So what was the specific situation that inspired Bhaktivinoda to be so novel and innovative in his broad and deep dissemination? Before turning to the world stage, let us begin with Vaiṣṇava society. Many so-called followers of Mahāprabhu emphasized that they, as blood descendants coming directly from one of Gaura’s associates, possessed the exclusive right and capacity to bestow upon anyone a genuine link to the sampradāya—that real bhakti was coming from their ranks alone. Thus, with the intention of counteracting this monopoly in the transmission of devotion, Ṭhākura Bhaktivinoda stressed at times that instead of being forced to receive bhakti from someone else, it was already inherent in us. Actually, even today most neo-Vedāntins and New Age spiritualists share the popular understanding that all knowledge and love is inherent within the soul, lying in a dormant state and reawakened by spiritual practice. Many modern motivational speakers (such as Tony Robbins, author of Awaken the Giant Within) actively promote this particular perspective. Since it creates a sense of independence and self-sufficiency, this proposal is highly appealing. In Bhaktivinoda’s times, this could be connected to the idea of the “self-made man” or “independent gentleman” so important in imperial Britain, as we will see.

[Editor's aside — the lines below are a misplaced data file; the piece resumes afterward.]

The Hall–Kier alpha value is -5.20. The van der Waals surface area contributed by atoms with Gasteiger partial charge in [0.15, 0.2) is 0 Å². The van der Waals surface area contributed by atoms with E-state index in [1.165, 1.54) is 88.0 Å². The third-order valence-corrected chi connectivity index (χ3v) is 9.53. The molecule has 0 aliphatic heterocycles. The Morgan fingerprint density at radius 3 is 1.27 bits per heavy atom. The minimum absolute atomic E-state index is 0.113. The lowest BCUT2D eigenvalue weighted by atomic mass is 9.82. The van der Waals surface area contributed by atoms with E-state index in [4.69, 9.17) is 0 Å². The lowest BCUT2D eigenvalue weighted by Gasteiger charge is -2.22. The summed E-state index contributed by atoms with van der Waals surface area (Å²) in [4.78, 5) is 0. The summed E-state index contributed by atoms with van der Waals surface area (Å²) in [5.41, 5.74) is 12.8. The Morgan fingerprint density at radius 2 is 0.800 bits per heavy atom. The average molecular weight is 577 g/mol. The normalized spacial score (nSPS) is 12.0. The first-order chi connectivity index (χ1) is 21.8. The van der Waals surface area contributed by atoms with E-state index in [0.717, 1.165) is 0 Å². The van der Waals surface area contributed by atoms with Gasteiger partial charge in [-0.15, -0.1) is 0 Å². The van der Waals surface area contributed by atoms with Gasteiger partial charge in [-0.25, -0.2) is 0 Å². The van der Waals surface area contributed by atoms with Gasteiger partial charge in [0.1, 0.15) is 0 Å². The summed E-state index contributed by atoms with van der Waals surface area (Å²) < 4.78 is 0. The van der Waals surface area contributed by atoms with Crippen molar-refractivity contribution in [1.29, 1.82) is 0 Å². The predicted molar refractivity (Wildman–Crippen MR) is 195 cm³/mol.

Regarding the climate of the time in the world society, we could say that the Ṭhākura found it necessary to present a modified version of the Vaiṣṇava teachings to young Bengali intellectuals at the high noon of British political and ideological imperialism. A reasonable explanation for Bhaktivinoda’s resorting to this version is that up to the time of Baladeva Vidyābhūṣaṇa, the educational system in India had been traditional. But in the time of Bhaktivinoda, things changed considerably. In 1834, Lord Macaulay came to India and took charge of the educational system. By 1838 (the year of Bhaktivinoda’s appearance), he had instituted English-medium education throughout India, and many Indians learned to favor English over Sanskrit. Not only did they favor the language, but a good part of the educated class came to favor everything British. And this did not end with the language. English-medium education affected the mindset of the Indian population, especially its intelligentsia, toward which Bhaktivinoda pointed.2 By the time the Ṭhākura actively began his outreach, Anglicization of the Hindus was entrenched. Indeed, Bhaktivinoda himself was educated in this system and, by his own admission, was for years influenced by the specific trend of Western thought.3